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CALL FOR PAPERS
International Journal of Islamic Architecture (IJIA)
Special Issue on Installing Islamic Art: Interior Space and Temporal Imagination
Thematic volume planned for Summer 2018
Proposal submission deadline: ۳۱ January 2017
With the establishment of new cultural institutions in the Middle East and Africa, major Islamic art collections have relocated across the globe during the past decade. A number of Euro-American museums, too, have embarked on remodelling their decades-old gallery configurations for presenting material remains from the Muslim-majority societies of the Arab lands, Iran, Turkey and South Asia and have continuously sought compromised, if not ideal, display modes. On the other hand, such efforts have revitalised the following contentious debates concerning the display genre of “Islamic art”: to what extent fragmental archaeological finds, restored objects and detached manuscript painting pages can be installed as the unified image of Muslim civilisation within a self-contained space; how such decontextualised objects might speak for themselves; and how they reflect current politics of representation in the midst of global transformations.
The installation of Islamic art has gone through a series of vigorous changes over the centuries. As a display genre, nineteenth-century Orientalist fantasies articulated at world’s fairs served to define static, timeless images of the “Orient” for popular consumption and formed the basis of exhibitory concepts in which the world of Islam ought to be represented in the Euro-American museums during the first half of the twentieth century. In recent years, however, a number of cultural institutions worldwide, particularly those with the adjective “Islamic” in their names, began to be involved in a growing sociological and historical debate as to the function and meaning of the display of Islamic art. It has been increasingly argued that both public and private museums should be designed to offer opportunities for wide public engagement for a better understanding of Muslim civilisation.
What remains to be considered within these larger debates, however, is the design of Islamic art installations itself―the interior space as a three-dimensional, mixed-media construction or as an architecturally unified space (different from the display of separate sculpture or other individual art works). While these topics have been well explored in other fields, the display of Islamic art installation as a form of visual and spatial expression on its own terms remains largely understudied. A number of potential topics surrounding Islamic art galleries and their exhibitions can be proposed, such as the interactivity of its space, as well as its commitments to the needs of non-specialist visitors, and the question of self-expression on the part of curators and exhibition designers.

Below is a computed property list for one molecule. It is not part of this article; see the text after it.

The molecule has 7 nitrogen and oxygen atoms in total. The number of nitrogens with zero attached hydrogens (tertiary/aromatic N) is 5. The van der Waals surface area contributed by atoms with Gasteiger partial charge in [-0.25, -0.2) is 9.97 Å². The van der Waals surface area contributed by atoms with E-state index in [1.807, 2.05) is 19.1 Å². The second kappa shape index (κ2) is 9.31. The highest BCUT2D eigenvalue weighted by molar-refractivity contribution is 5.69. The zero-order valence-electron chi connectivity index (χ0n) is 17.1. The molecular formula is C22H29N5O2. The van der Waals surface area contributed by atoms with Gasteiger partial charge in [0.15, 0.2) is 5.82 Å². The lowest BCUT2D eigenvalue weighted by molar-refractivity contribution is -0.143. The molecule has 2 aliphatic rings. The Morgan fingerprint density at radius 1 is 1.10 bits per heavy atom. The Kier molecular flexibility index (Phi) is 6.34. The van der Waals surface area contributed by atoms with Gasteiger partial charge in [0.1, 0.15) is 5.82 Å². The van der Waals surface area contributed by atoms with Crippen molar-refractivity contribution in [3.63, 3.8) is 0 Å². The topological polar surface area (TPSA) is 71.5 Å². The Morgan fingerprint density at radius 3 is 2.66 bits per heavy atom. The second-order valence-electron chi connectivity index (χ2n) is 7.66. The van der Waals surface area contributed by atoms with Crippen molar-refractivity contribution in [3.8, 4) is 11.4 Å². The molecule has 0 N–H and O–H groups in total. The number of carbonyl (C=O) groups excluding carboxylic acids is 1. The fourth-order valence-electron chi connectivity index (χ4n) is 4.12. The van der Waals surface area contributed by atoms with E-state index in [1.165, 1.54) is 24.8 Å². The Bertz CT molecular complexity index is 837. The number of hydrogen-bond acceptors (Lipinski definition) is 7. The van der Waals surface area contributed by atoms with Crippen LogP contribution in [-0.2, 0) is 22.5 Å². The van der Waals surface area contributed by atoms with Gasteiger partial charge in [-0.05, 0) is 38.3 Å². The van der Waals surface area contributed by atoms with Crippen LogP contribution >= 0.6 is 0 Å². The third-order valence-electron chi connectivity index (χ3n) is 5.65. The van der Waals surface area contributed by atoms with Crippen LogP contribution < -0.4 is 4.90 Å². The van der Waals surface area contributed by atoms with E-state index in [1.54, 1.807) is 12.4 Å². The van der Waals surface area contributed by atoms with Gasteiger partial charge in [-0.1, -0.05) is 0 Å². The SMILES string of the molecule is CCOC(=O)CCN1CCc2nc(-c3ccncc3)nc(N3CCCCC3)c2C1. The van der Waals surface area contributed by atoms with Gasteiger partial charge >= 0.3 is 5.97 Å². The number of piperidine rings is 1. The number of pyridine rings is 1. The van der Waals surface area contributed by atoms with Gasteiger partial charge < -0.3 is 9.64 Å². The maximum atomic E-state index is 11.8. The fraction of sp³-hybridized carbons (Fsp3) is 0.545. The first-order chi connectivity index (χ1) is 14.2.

This special issue invites papers that explore the history, culture and politics of the interior space in the field of Islamic art and architecture from the eighteenth century to the present, as well as to those that extend discussion into the future. Preference is given to topics dealing with global trends, covering a wide area of the Middle East, Africa, Asia, Europe, North and South America, but new approaches to the installation of Islamic art in well-established Euro-American museums would be welcome as well.
Themes may include, but are not limited to, the following:
Essays that focus on historical and theoretical analysis (DiT papers) should have a minimum of 5,000 words but not more than 8,000 words, and essays on design (DiP papers in the context of this special issue would ideally come from participants in curating museum spaces or developing theoretical models for assessing the impact of museum space/design and layout on visitors) can range from 3,000 to 4,000 words.
Contributions from scholars of Islamic art and architectural history, scholars of museum studies, anthropology, ethnography, archaeology, sociology and political theory in the broadest sense, as well as critics of exhibition history and design are welcome. Contributions from practitioners who have experienced with the designing of art exhibitions and galleries (with Islamic or non-Islamic themes) or who wish to propose a new installation scheme are particularly welcome, and should bear in mind the critical framework of the journal.
Please send a 400-word abstract with the essay title to the guest editor, Dr Yuka Kadoi (email@example.com), by ۳۱ January 2017. Those whose proposals are accepted will be contacted soon thereafter and requested to submit full papers to the journal by ۳۰ June 2017. All papers will undergo full peer review.
For author instructions regarding paper guidelines, please consult: www.intellectbooks.com/ijia